Durga Puja 2018: Here is the significance of Mahalaya


Mahalaya is here and the countdown for Durga Puja commences for the year. The day marks the end of Pitru Paksha and the beginning of Devi Paksha. A big part of Mahalaya is to remember departed souls by offering tarpan.

The day marks the beginning of Navaratri and Durga Puja. Devi Paksha in itself is the waxing phase of the moon which comes in the month of Ashwin as per Hindu calendar. It is believes that Goddess Durga along with her family of Ganesha, Laxmi, Saraswati and Kartikeya starts Her journey to Earth on this day.

Mahalaya is also the last day of the Pitru Paksha when Hindus offer homage in the remembrance of their deceased ancestors.

The auspicious day of Mahalaya holds a special significance for Bengalis as well as it is the beginning of Durga Puja festival.

Myths behind Mahalaya

Legend has it that Goddess Durga came to earth to destroy the demon Mahishasura. (Photo: Orchid Chakravorty)

Puranas tell the tale of a king named Suratha who started worshipping the ten-armed Goddess during spring. However, when Lord Rama went to Lanka in search of His wife Sita, he worshipped the Goddess during autumn. Since the puja was performed untimely, it became known as Akal Bodhan. Over the course of hundreds of years, Akal Bodhan far surpassed the original date of the puja and the autumnal festival gained precedence over its spring counterpart.

Legend has it that Goddess Durga came to earth to destroy the demon Mahishasura. Since only a woman was capable of killing the demon king, Shakti or female power took the form of Goddess Durga to kill him. The Goddess was empowered with different weapons of the Gods and after a fierce battle, the Goddess killed the demon. Thus, She came to be known as ‘Mahishasuramardini’ or the slayer of Mahishasura.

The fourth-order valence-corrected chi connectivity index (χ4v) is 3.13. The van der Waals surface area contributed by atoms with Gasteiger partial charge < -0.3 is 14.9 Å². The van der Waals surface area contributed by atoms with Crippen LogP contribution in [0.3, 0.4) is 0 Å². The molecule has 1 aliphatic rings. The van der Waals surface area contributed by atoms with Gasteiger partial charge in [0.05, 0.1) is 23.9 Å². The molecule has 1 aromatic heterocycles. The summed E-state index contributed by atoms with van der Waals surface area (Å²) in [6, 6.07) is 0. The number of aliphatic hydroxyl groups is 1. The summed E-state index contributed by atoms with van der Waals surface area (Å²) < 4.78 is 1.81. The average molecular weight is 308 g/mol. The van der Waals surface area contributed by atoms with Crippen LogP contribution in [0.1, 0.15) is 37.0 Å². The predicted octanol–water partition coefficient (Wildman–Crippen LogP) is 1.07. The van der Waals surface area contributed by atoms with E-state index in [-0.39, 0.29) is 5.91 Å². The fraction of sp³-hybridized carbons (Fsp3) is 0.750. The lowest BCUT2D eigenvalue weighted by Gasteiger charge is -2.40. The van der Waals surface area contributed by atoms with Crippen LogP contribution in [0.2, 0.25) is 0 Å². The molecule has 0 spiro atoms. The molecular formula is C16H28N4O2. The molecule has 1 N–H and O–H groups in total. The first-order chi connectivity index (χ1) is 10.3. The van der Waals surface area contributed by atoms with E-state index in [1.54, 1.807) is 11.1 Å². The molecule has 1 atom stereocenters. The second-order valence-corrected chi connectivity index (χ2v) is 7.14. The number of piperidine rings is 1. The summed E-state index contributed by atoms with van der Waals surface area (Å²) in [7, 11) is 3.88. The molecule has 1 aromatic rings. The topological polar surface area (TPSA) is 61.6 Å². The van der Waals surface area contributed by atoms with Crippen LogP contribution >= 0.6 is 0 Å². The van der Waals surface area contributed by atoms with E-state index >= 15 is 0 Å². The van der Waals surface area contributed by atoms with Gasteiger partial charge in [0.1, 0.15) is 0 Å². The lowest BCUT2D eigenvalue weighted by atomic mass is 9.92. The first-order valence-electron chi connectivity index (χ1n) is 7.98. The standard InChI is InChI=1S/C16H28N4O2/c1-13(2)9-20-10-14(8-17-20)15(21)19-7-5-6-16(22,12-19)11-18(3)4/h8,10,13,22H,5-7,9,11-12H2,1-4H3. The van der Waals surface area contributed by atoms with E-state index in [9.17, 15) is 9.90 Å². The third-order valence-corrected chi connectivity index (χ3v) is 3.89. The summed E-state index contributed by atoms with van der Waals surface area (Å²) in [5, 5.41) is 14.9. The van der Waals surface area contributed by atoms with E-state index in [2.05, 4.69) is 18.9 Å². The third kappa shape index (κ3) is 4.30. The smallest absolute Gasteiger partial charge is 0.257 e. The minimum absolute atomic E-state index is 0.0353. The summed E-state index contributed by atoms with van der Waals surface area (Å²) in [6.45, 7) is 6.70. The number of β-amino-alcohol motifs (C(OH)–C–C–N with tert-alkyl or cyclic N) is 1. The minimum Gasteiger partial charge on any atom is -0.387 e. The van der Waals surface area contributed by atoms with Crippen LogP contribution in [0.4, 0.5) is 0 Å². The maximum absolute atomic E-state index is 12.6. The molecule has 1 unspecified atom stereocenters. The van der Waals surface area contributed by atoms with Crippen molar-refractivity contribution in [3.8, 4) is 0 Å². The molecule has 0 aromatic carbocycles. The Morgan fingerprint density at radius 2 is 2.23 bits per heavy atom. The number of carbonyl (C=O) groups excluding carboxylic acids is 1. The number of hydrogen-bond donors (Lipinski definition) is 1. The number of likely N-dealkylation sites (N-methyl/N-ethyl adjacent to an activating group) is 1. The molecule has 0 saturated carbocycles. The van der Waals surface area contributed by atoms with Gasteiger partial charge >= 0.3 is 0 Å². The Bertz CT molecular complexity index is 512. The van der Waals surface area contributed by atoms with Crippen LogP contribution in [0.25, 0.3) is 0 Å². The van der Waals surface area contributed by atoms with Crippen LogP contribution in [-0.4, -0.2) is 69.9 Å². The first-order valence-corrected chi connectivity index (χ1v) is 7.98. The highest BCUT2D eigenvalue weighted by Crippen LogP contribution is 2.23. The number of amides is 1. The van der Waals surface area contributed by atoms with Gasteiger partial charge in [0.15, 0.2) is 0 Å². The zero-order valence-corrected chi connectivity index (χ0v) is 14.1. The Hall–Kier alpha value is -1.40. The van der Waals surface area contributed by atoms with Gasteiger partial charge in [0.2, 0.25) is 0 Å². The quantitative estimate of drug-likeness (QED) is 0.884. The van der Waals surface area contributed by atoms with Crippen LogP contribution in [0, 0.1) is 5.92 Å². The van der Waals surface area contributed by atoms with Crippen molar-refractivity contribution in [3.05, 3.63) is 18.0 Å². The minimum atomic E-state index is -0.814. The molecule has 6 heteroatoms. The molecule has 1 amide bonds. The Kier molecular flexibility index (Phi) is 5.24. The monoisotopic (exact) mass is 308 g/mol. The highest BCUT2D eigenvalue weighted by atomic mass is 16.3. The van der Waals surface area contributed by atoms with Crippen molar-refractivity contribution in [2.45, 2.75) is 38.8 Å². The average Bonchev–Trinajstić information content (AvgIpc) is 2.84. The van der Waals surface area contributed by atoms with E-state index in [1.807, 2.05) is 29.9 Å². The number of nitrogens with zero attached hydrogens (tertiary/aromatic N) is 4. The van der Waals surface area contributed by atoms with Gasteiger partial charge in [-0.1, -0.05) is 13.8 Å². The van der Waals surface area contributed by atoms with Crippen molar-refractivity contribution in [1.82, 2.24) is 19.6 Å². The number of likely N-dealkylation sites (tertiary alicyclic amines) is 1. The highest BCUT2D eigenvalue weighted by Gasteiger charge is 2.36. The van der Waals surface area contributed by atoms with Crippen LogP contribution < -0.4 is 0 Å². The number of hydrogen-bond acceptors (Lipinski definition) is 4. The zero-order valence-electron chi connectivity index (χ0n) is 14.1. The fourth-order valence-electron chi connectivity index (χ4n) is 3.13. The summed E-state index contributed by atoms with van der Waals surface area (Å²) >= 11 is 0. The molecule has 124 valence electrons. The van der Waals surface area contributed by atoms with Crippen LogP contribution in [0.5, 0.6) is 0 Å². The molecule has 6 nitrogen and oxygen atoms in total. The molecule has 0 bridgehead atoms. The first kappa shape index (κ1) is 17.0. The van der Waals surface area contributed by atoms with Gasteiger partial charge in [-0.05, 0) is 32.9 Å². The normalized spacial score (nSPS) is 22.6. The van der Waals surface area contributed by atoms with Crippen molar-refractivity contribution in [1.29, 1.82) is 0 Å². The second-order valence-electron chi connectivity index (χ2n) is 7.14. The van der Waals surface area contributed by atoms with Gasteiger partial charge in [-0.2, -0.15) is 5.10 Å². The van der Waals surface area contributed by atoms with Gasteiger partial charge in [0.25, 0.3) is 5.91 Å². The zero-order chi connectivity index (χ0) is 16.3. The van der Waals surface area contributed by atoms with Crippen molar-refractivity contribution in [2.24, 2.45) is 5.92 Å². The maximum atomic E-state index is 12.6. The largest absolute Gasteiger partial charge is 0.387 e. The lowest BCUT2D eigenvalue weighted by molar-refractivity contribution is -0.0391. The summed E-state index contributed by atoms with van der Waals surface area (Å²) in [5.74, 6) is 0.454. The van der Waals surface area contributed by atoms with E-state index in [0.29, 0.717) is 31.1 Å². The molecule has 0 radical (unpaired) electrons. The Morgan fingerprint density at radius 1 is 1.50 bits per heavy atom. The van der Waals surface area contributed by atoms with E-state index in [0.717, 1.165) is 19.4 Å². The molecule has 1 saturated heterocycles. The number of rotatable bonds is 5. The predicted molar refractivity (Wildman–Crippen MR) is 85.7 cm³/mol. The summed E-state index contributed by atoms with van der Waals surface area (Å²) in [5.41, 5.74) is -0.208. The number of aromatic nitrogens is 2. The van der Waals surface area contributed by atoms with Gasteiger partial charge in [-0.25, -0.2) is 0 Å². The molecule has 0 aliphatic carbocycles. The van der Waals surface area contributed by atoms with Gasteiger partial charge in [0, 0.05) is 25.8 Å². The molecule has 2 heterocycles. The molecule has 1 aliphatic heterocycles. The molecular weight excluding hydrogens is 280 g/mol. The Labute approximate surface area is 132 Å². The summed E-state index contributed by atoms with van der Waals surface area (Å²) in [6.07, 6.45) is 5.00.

The legend has been immortalised in the voice of the late Birendra Krishna Bhadra whose rendition is recited on the day of Mahalaya early in the morning. Furthermore through recitation of the verses and mantras, the Goddess is invoked. It is believed that She comes to the earth to destroy all evil. Mahalaya is the day to invoke and invite the Goddess to earth. She comes down from her abode along with her family to bless humans and other creatures on earth with her divine blessings.

Since the 1930s, Mahalaya has become synonymous with the All India Radio program ‘Mahishasura Mardini’. It is a beautiful recitation of the scriptural verses of the ‘Chandi Kavya’ along with various devotional songs. The whole of Bengal, gets up in the pre dawn hours to listen to the tune of the Mahishasura Mardini broadcast.

This year the tithi for Mahalaya is slightly different. So the familiar sight of people thronging to the Ganges early morning will not be seen. Amavasya is starting around 11 AM, so tarpan can be only done after that.

Mahalaya tarpan starting time: 10.49am on Monday

Mahalaya tarpan end time: 9.08am on Tuesday. end-of

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